5 and 7 look fine to me. Maybe 7 is the more temporally precise of the two (it reminds me a lot of your example about online scams). I think 8 is the strangest one here : 'she will give full vent to the resentments that had piled up'.

9 and 11 look fine to me. Maybe in 9 積もる could express habit just like the main verb (resentments that pile up periodically). 11 reminds me of your 'scam' example, just like 7. Finally, I think 12 is wrong. -ていた as subordinate verb is mostly used when the main clause is in the past, right?

One last question: I have so far assumed that 積もっている and 積もっていた express a resulting state . Could they also express action in progress (resentments that are/were piling up), just like in my 時代は変化している example?

I'm sorry this is so long! It's quite a broad topic - one I can't really get my head around. Any corrections / additional input to what I wrote are really appreciated.
 

Toritoribe

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Indeed it's related to から/ので you linked, or とき as bentenmusume-san mentioned. The temporal order of the two events differs depending on the type of the verbs(punctual, durative or state), both the modifying verb and main verb, not only the tense of them.
e.g.
走っている: on-going action
〇走る列車から飛び降りた。
×走った列車から飛び降りた。
〇走っている列車から飛び降りた。
〇走っていた列車から飛び降りた。

止まっている: resulting state
×止まる列車から飛び降りた。
〇止まった列車から飛び降りた。
〇止まっている列車から飛び降りた。
〇止まっていた列車から飛び降りた。

Back to your original examples, yes, 積もっている can be both on-going action and state.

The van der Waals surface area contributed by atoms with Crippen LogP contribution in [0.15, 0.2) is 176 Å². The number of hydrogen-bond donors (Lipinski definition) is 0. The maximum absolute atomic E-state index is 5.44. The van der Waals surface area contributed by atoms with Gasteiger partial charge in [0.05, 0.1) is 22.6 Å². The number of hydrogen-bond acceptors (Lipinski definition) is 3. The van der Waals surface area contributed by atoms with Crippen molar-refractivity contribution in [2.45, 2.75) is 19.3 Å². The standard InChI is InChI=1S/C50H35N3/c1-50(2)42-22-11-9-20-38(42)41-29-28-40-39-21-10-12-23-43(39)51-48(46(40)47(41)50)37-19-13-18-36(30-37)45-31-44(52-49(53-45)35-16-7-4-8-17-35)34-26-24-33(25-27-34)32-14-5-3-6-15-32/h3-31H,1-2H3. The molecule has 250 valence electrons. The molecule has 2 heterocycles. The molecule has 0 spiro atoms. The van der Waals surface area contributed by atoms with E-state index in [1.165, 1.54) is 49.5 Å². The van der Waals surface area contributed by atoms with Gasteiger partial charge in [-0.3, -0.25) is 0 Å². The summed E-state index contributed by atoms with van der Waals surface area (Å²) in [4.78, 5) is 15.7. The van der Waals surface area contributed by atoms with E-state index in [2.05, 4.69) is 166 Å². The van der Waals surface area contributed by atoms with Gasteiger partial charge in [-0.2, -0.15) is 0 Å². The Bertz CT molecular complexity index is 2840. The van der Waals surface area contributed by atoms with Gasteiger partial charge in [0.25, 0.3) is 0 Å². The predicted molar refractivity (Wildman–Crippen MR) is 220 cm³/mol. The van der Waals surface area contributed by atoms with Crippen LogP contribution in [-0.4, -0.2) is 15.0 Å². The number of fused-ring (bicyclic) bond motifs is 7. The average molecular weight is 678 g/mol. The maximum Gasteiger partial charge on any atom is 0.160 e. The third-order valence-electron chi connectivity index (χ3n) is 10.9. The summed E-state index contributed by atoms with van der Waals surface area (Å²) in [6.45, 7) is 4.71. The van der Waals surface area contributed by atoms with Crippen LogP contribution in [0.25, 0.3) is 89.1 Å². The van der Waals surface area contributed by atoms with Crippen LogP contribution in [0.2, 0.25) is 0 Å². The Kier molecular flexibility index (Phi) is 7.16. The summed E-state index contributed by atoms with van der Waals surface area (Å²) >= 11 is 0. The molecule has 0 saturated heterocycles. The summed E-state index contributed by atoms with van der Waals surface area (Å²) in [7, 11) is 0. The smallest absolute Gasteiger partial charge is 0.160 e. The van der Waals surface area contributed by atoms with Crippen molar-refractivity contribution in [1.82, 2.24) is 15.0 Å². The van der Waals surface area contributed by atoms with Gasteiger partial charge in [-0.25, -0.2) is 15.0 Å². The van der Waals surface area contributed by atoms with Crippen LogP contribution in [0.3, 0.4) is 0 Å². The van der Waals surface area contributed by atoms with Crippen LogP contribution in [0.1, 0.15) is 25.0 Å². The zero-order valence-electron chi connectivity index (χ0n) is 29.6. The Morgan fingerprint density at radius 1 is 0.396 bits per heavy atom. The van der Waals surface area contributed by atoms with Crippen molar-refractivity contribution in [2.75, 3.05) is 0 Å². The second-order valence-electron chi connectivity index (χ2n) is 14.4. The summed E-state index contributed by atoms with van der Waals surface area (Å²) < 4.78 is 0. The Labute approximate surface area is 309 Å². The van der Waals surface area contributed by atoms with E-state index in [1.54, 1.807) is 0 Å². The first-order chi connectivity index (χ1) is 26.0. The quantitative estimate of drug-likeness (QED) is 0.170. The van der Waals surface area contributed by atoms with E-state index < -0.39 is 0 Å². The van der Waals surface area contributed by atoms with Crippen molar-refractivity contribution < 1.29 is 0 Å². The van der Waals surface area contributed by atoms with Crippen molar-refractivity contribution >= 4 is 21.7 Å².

e.g.
雪がどんどん積もっている。: on-going action
雪が30センチ積もっている。: resulting state

Therefore #1~4 are all correct. The difference indeed exists among them, as you wrote, but I think it would be subtle.
As for #8 and 12, they can be correct. 積もっていた恨み would refer to "action that was completed in the past". The word order 恨みを毎月述べたてる is more appropriate for a habitual action of 述べたてる, though.
 

healer

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走っている: on-going action
〇走る列車から飛び降りた。
×走った列車から飛び降りた。
〇走っている列車から飛び降りた。
〇走っていた列車から飛び降りた。
Do I understand correctly that the last two have the same meaning? While the main action is in the past the verb describing the train could be either ている or ていた. If it is 飛び降りる instead of 飛び降りた then 走っている only can be used, can’t it?

What could be the difference between 走る列車 and 走っている列車 in this case? Could they be identical without any subtle difference?

止まっている: resulting state
×止まる列車から飛び降りた。
〇止まった列車から飛び降りた。